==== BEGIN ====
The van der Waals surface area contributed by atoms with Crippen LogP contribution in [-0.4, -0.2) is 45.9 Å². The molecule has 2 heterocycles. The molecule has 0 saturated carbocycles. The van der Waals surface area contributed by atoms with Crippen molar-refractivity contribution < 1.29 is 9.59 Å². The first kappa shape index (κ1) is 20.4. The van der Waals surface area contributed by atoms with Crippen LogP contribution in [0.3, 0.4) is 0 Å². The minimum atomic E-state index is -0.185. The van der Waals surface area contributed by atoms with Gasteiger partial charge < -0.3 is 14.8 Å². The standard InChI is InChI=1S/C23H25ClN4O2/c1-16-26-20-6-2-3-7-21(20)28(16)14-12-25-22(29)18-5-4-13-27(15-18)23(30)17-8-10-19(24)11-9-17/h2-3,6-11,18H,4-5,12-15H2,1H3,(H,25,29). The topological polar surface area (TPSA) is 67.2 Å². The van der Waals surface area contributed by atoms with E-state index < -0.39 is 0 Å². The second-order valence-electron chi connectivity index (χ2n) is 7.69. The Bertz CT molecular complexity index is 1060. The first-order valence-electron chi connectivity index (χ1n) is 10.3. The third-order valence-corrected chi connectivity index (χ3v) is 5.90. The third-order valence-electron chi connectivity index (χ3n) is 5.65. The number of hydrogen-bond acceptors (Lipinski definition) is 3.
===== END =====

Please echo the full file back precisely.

The van der Waals surface area contributed by atoms with Crippen LogP contribution in [-0.4, -0.2) is 45.9 Å². The molecule has 2 heterocycles. The molecule has 0 saturated carbocycles. The van der Waals surface area contributed by atoms with Crippen molar-refractivity contribution < 1.29 is 9.59 Å². The first kappa shape index (κ1) is 20.4. The van der Waals surface area contributed by atoms with Crippen LogP contribution in [0.3, 0.4) is 0 Å². The minimum atomic E-state index is -0.185. The van der Waals surface area contributed by atoms with Gasteiger partial charge < -0.3 is 14.8 Å². The standard InChI is InChI=1S/C23H25ClN4O2/c1-16-26-20-6-2-3-7-21(20)28(16)14-12-25-22(29)18-5-4-13-27(15-18)23(30)17-8-10-19(24)11-9-17/h2-3,6-11,18H,4-5,12-15H2,1H3,(H,25,29). The topological polar surface area (TPSA) is 67.2 Å². The van der Waals surface area contributed by atoms with E-state index < -0.39 is 0 Å². The second-order valence-electron chi connectivity index (χ2n) is 7.69. The Bertz CT molecular complexity index is 1060. The first-order valence-electron chi connectivity index (χ1n) is 10.3. The third-order valence-corrected chi connectivity index (χ3v) is 5.90. The third-order valence-electron chi connectivity index (χ3n) is 5.65. The number of hydrogen-bond acceptors (Lipinski definition) is 3.